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Your PCOS Questions—Answered

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If you’ve got PCOS—polycystic ovary syndrome—and you’re like most women who do, your first symptoms probably had to do with monthly cycles or problems getting pregnant, and that’s what many doctors treat first. What’s often left to patients, though, is how PCOS can impact your weight care journey in big ways.

PCOS and Weight

PCOS (Polycystic ovary syndrome) is when your ovaries produce an excess amount of androgens—male sex hormones that women normally have in small amounts. And it can be associated with metabolic disorders (3). Some studies show that the prevalence of overweight and obesity in women with PCOS could be as high as 80%. 

The name “polycystic ovary syndrome” describes the numerous small cysts (fluid-filled sacs) that may form in the ovaries. But PCOS can present in different ways for different people. Common symptoms include:

  • Irregular periods

  • Enlarged or “cystic” ovaries

  • Excess body hair, including on the face, chest, stomach, or back (hirsutism)

  • Acne or oily skin

  • Baldness or thinning hair

  • Infertility 

  • Skin tags (small pieces of excess skin on the neck or armpits)

  • Dark or thick skin patches on the back of the neck, in the armpits, and under the breasts

  • Weight gain, especially around the belly

If you have PCOS and are struggling to lose weight despite your best efforts, you’re not alone! Again, many women with PCOS are also overweight or obese (6)—and we know that many of our Found members report having the condition. Healthcare providers often say that losing weight will help. And it may. But it’s not always that simple. This is in part because weight gain can stem from the syndrome itself. 

While that’s a frustrating reality, understanding PCOS and what you can do to manage it can help you feel your best. I’m here to answer your top questions about the condition, how it may impact your weight care journey and what you can do about it.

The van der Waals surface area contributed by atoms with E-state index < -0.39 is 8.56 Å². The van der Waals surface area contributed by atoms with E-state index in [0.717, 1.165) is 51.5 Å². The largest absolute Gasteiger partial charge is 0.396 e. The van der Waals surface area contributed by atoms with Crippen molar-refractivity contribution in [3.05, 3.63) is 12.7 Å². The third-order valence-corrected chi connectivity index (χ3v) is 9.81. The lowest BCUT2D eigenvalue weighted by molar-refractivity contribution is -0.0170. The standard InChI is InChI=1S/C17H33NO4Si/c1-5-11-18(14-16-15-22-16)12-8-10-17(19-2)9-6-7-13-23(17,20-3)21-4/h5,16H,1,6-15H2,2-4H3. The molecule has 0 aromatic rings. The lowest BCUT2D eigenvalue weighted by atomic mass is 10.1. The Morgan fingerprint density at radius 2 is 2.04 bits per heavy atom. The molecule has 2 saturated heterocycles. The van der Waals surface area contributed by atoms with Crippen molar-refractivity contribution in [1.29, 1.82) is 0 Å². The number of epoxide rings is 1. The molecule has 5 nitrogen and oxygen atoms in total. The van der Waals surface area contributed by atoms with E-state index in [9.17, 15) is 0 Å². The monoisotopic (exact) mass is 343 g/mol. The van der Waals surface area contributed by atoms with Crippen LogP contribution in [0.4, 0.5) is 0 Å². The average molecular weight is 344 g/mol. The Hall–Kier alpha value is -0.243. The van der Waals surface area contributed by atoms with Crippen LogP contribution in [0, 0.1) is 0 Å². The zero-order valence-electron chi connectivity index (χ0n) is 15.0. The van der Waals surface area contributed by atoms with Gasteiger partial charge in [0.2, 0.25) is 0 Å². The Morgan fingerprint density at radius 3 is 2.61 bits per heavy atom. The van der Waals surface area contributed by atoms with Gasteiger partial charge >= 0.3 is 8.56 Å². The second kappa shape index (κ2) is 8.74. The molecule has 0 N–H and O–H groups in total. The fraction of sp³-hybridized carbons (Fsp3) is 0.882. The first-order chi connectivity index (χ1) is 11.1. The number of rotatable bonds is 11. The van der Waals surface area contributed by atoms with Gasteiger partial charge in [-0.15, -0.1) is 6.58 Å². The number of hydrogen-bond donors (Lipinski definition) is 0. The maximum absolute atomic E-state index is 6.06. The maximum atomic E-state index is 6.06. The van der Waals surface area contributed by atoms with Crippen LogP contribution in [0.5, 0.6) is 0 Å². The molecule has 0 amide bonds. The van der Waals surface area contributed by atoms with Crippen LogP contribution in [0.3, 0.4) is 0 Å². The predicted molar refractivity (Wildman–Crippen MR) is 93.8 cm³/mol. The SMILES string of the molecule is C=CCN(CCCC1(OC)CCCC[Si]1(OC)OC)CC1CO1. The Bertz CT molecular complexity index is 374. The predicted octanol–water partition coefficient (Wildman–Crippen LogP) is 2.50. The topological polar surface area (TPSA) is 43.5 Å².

1.) Does PCOS put your body into fat-storing mode?

For decades, it was thought that PCOS was the result of an imbalance in reproductive hormones. The condition can be genetic, but more recent data suggests that the underlying cause is often insulin resistance. This happens when your body becomes resistant to insulin, causing your pancreas to make much more than it needs. That extra insulin can lead to fat storage and weight gain. Plus, PCOS may be a double-edged sword because it might cause insulin resistance by impairing your body’s ability to produce and use insulin effectively.

2.) How could PCOS boost hunger levels?

Along with storing fat, insulin also acts as an appetite-stimulating hormone. As a result, it can make women with PCOS feel hungrier and experience frequent cravings that can impact weight.  

But insulin isn’t the only hormone impacted by PCOS: Leptin and ghrelin are two other appetite-regulating hormones that are impaired in those with PCOS. When these hormones aren’t functioning correctly, you may want to eat more and have a more difficult time feeling full and satisfied—which, as you might imagine, can lead to overeating and weight gain.

3.) What’s the link between PCOS and mental health?

Let’s face it: Taking the steps toward a healthier lifestyle requires time, focus, and commitment. This includes eating a balanced diet, moving your body, and getting plenty of sleep. But when your mental health is suffering, those necessary habits can, too. In obese and overweight women with PCOS, symptoms like body hair growth, irregular menstrual cycles, and fertility problems can exacerbate the complicated relationship between obesity and mental and emotional health. And unsurprisingly, women with PCOS are more susceptible to mental health problems.